"Every child deserves or has a right to be seen and have their needs taken care of."
— Connie Blackwell MANU'02
No Child Turned Away
Alumna runs award-winning pediatric clinic for underserved kids
By Amy Gage
Eighty percent of the families served by North Metro Pediatrics are on medical assistance or have no insurance at all. Even if they own a car, they may not be able to afford gas. If a child has an ear infection, the mother or father may face a choice between paying for the clinic visit or the antibiotic.
Welcome to Connie Blackwell's world.
The clinic she co-founded and runs in a northern suburb of Minneapolis is the only nonprofit, sliding-fee practice run by nurse practitioners in the Twin Cities. A 2002 alumna of St. Catherine's graduate-level pediatric nurse practitioner program, Blackwell does the work "because I've always loved kids" — and because the University teaches its students to go out and make a difference.
"The whole culture of St. Kate's is one of giving back to the community," says Blackwell, a mother of two grown children, for whom volunteering is an expression of her faith.
According to a video produced last summer by Mpls.St.Paul magazine — which named Blackwell one of its 2012 "Outstanding Nurses" — North Metro Pediatrics turns away no child for lack of ability to pay. "Every child deserves or has a right to be seen and have their needs taken care of," she tells the interviewer.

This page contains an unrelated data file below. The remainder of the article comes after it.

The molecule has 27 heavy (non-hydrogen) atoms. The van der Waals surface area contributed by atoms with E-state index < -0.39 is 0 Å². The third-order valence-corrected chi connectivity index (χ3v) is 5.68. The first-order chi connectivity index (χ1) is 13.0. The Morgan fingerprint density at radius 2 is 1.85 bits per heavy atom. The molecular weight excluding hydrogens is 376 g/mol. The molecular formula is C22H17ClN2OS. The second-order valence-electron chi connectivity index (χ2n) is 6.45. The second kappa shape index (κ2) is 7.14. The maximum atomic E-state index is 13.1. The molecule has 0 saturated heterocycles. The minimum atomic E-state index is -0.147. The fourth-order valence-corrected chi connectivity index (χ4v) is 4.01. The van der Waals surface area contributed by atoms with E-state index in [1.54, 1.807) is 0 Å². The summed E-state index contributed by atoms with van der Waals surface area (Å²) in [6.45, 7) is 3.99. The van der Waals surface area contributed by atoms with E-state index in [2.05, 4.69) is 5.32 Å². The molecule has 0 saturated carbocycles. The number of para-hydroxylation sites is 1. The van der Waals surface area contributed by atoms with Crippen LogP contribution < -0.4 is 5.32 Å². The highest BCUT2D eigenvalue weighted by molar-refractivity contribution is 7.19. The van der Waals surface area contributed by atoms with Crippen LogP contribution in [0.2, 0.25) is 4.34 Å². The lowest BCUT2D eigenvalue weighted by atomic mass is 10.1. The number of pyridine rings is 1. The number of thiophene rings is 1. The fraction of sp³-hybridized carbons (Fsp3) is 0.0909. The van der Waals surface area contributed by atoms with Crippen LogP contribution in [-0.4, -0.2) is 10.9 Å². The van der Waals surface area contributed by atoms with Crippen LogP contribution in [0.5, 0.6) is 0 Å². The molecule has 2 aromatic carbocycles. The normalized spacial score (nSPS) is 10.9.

Those needs often include complications from obesity or asthma. Her patients may live in substandard housing with dust or mold, and the majority of children come from families that can't afford fresh fruits and vegetables or health club memberships. The result is diabetes, unchecked asthma, and high cholesterol and high blood pressure at "younger and younger" ages.
"Well children" checkups are a luxury these families can't afford, though Blackwell is proud of the recently expanded dental, social work and mental health services.
Described as "caring, very educated and always cheerful" by the colleague who nominated her for the MSP award, Blackwell oversees a staff of nine healthcare professionals, including six nurse practitioners who write prescriptions and work in consultation with a collaborating physician.
Funding is always a challenge, despite a supportive board of directors made up of an attorney and other professionals, and a history of success with foundation and government grants. The clinic's "month-to-month" existence is made easier by Blackwell's faith — in her God and the good of humankind.
"The Lord has provided immensely here," she explains. "There have been times when we had no money, but something shows up. A check comes in the mail."